- The WSJ and The Verge have also reported on the uncertainty regarding the handling of the spike in COVID-19 medical waste that is being sent to recycling and waste facilities. According to The Verge, the CDC states that medical waste from COVID-19 can be treated the same way as regular medical waste. The Verge also notes that “[r]egulations on how to treat that waste vary by location and can be governed by state health and environmental departments, as well as by the Occupational Safety and Health Administration and the Department of Transportation.”
- This unease is compounded by the fact that a recycling head at “one of America’s largest waste haulers”, per the WSJ, conceded that he was struggling to secure masks, which federal guidelines reportedly dictate that these workers need. Additionally, the National Waste & Recycling Association, a trade body, reportedly expressed that “some of its members are running out of protective gloves and hand sanitizer.”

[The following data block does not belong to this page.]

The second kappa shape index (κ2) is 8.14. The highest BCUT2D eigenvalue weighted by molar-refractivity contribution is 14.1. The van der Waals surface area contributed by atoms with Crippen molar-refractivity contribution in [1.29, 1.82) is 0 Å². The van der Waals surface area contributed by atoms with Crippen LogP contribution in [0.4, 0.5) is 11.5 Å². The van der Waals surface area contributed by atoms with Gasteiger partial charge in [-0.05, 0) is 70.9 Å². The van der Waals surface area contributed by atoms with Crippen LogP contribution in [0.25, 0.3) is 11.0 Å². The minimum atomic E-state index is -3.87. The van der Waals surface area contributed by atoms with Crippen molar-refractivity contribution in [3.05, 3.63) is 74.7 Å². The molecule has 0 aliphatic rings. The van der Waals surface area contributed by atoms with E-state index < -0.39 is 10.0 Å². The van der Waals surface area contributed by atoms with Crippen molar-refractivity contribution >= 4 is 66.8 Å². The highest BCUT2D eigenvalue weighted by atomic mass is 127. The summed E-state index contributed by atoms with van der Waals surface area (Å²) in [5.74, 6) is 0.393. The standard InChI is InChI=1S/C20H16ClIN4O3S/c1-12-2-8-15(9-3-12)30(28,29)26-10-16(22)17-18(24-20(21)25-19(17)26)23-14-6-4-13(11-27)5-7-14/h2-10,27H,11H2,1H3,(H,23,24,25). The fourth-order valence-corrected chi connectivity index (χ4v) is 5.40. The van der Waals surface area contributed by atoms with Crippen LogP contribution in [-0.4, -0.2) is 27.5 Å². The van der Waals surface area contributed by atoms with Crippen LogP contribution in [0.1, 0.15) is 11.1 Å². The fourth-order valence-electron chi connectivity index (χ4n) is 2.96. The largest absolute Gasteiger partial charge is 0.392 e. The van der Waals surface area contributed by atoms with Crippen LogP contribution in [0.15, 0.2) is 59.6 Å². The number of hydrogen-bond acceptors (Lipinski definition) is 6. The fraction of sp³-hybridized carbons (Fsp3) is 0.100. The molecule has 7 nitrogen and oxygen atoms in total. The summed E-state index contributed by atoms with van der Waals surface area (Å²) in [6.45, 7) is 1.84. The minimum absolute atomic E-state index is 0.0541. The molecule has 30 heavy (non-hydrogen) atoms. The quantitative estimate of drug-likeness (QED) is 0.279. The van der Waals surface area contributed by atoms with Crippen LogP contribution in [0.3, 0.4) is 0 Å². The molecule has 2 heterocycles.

- The WSJ also notes that the halt in operations from restaurants and other businesses across the U.S. is reducing the number of materials that would normally be siphoned through the system, thus hammering away at income for these enterprises, ranging from facilities to waste haulers, that do remain open.
From a long-term perspective, COVID-19 could potentially accelerate the mountain of recyclable materials that the U.S. is struggling to handle